Lonely Saturday


Sandwiched between the two most significant days on the Christian Calendar is Holy Saturday. What happened on Holy Saturday was… well… not much. Here on earth it seemed like nothing was happening. Can you imagine being one of the disciples during the first Holy Saturday?

Three years of living with Him, traveling with Him and participating in miracles, they watched as the number of followers grew exponentially. Preaching the Kingdom and signs and wonders were an everyday occurrence. Then, suddenly, they watched Him be taken from them. Thursday night they dozed off a bit while Jesus was praying. Friday they had to deal with the painful reality of the brutal execution of their Lord and friend. Exhausted and confused, Holy Saturday had to have been the longest day ever.

Jesus’ Mother had to endure that first day without her son. Peter had to suffer through the reality that after trying to save Jesus’ life in the garden, He denied Him three times in the next several hours. The remaining disciples (not named John) bailed on Jesus. They ran scared. That couldn’t have felt good the next day. Even though Jesus told them He was going to be killed, they probably didn’t believe it. They are now faced with a sobering and lonely Saturday to contemplate what had just happened.

Their minds probably flooded with Jesus’ words and teachings. They ended up together in the same place and probably remembered and reflected on what Jesus. Maybe they remembered that time when Jesus healed the centurion’s servant without even laying a hand on Him. Maybe they remembered how mad Mary and Martha were when Jesus didn’t get there in time to save Lazarus. They had so much to remember – so much to celebrate. I wonder how long it was before someone remembered that Jesus had spoken about rising up on the third day. Even so, they misunderstood most everything else He said. Why would they be able to make sense of Jesus’ predictions and promises now?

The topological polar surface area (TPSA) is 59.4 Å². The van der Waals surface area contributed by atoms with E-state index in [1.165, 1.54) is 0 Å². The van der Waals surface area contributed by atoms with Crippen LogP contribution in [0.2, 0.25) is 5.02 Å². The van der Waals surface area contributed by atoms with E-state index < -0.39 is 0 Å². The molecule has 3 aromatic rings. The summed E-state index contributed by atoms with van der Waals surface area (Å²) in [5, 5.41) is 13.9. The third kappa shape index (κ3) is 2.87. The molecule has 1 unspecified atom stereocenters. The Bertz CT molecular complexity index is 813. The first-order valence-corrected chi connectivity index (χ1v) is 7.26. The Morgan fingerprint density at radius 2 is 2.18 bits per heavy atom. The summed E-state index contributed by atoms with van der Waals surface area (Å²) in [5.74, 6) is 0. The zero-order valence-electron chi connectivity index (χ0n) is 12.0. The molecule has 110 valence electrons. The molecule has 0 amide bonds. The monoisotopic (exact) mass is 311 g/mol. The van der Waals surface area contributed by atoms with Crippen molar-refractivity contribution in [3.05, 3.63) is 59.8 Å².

Waiting is actually an incredibly important element of being faithful as a follower of Christ. In the waiting it’s easy to give up. It’s easy to move on. It’s easy to forget what God has said and/or promised. I think that’s why when Paul talked about perseverance, he talked about the reward being for those who don’t give up.

‘Lonely Saturdays’ are a reality of our Christian life. What we have to remember is that God is at work in the waiting – even when we can’t see it. The disciples only had to wait a day this time, but later they would have to wait longer. When Jesus ascended into heaven, they had to wait again for the Holy Spirit.

Waiting on God never seems to get easier. It also doesn’t make it easier, that by my count, He always seems to be running late. Yes His timing is perfect, and His ways are higher than mine. Yes, I can and do remind myself of that. Yes, I remember His promises, but waiting is always hard.

I wish there was a better solution, but the truth is that with God there is a lot of waiting. Sometimes waiting is lonely and heartbreaking. Sometimes it involves suffering or persecution. Sometimes it is filled with uncertainty and doubt. The truth we have to remember is that waiting is not wasted. Waiting doesn’t mean God’s not at work. Until He returns or calls us home, we will find ourselves waiting out a lot of in betweens.

Let’s give thanks in our waiting and wait as those who live with the power of the resurrection. Let’s give thanks for a God who fights for us when we only need to be still. Let’s remember that He’s at work right now. Lonely Saturdays won’t stay lonely forever. When we find ourselves waiting, we can persevere by remembering that Sunday comes after Friday. And, no matter how hard Friday was or how lonely Saturday is…Sunday’s coming!